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Exponent zero = 1; pi


Date: Sat, 3 Dec 1994 01:13:24 -0800 
From: Roger Gillies
Subject: Exponent Zero and pi

Dr. Math,

I am a gr. 9 math teacher in the Yukon. I have a class that wants to know
why any number with exponent zero is equal to one. Is there an explanation?

Also, how many decimal places has pi been calculated to and are there any
patterns emerging?

Thanks.

Roger Gillies, Teacher
Porter Creek Junior Secondary School, Whitehorse, Yukon Territory


Date: Mon, 5 Dec 1994 14:37:55 -0500 (EST)
From: Dr. Sydney
Subject: Re: Exponent Zero and pi

Hello there!  Thanks for writing Dr. Math!

        There are several ways to think about why a number with exponent
zero is equal to one.  Say you are wondering why 8^0 is one.  We know 8^1 is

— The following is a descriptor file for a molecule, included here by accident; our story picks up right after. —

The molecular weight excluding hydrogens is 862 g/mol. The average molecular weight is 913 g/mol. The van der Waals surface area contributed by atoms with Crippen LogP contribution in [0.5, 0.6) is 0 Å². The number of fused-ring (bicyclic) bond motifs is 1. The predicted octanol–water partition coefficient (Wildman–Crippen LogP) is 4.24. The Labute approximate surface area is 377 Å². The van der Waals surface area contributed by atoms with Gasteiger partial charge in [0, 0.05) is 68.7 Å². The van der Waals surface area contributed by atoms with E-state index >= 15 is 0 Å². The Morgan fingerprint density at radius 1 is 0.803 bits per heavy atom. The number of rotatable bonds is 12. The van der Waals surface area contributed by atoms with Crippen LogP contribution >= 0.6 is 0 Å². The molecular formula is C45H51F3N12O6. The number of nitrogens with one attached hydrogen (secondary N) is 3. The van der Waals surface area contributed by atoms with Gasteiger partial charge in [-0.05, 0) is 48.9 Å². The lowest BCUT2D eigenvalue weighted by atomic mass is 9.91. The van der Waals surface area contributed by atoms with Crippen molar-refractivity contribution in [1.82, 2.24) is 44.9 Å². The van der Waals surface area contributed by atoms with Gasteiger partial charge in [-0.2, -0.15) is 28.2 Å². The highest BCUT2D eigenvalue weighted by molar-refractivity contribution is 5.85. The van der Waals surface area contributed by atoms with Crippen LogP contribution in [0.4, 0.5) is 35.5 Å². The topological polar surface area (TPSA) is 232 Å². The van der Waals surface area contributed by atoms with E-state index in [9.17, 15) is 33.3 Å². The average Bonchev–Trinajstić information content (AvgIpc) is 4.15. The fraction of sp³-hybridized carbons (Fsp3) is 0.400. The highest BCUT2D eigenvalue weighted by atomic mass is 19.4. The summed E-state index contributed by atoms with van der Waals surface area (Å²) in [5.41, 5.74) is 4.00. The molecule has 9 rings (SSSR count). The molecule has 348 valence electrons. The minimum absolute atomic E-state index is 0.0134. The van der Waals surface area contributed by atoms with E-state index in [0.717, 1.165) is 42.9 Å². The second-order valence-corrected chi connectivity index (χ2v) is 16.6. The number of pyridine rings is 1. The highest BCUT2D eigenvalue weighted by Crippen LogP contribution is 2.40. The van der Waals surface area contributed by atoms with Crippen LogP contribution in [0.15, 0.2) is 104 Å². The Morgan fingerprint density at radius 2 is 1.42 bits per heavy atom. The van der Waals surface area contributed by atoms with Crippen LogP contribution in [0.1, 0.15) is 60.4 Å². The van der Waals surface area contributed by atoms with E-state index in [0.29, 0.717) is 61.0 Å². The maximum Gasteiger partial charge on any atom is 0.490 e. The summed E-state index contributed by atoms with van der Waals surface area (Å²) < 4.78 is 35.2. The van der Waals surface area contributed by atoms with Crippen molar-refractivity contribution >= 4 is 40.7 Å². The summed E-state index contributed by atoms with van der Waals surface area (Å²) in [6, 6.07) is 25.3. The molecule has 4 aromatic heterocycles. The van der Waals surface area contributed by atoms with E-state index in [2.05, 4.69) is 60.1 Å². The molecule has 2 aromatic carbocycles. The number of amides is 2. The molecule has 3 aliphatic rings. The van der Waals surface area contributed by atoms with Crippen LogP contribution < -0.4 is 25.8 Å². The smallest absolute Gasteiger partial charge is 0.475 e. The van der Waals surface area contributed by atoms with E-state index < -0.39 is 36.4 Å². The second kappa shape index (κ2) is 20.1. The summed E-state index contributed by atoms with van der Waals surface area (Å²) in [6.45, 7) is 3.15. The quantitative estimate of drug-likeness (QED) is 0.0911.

8, 8^2 is 64, etc, right?  Also, 8^(-1) is 1/8, 8^(-2) is 1/64, etc.  We
also know that 8^0 = 8^(2 + (-2)) = 8^2 * 8^(-2) = 64(1/64) = 1.  You can do
this with any number and any exponent.  Does that make sense to you?

        One of my math buddies and fellow math doctors, Ethan, has just told
me an even better way to explain why any number to the zero power is one.
Say you are wondering why 2^0 is one.  2^4 = 16, 2^3 = 8, 2^2 = 4, 2^1 = 2,
right? (1/2) 2^4 = (2^3), (1/2) 2^3 = 2^2, (1/2) 2^2 = 2^1 right?  In
general,(1/2)2^n = 2^(n-1).  So to get 2^0, knowing that 2^1 = 2, we can say
2^0 = (1/2)2^1 = 1.

        I hope one of these explanations makes sense to you.  If not, write
back because another one of the math doctors (and another math buddy of
mine), Ken, has a different way to think about taking a number to the zero
power.  

        As for your question about pi, Ken tells me it has been calculated
to about 2 billion digits.  And no, there are no patterns in the digits --
that's why it is considered to be a transcendental number.  

        We were glad to hear from you, and we hope you'll write again soon.

--Sydney, Dr."Math Rocks"
    
Associated Topics:
Middle School Exponents

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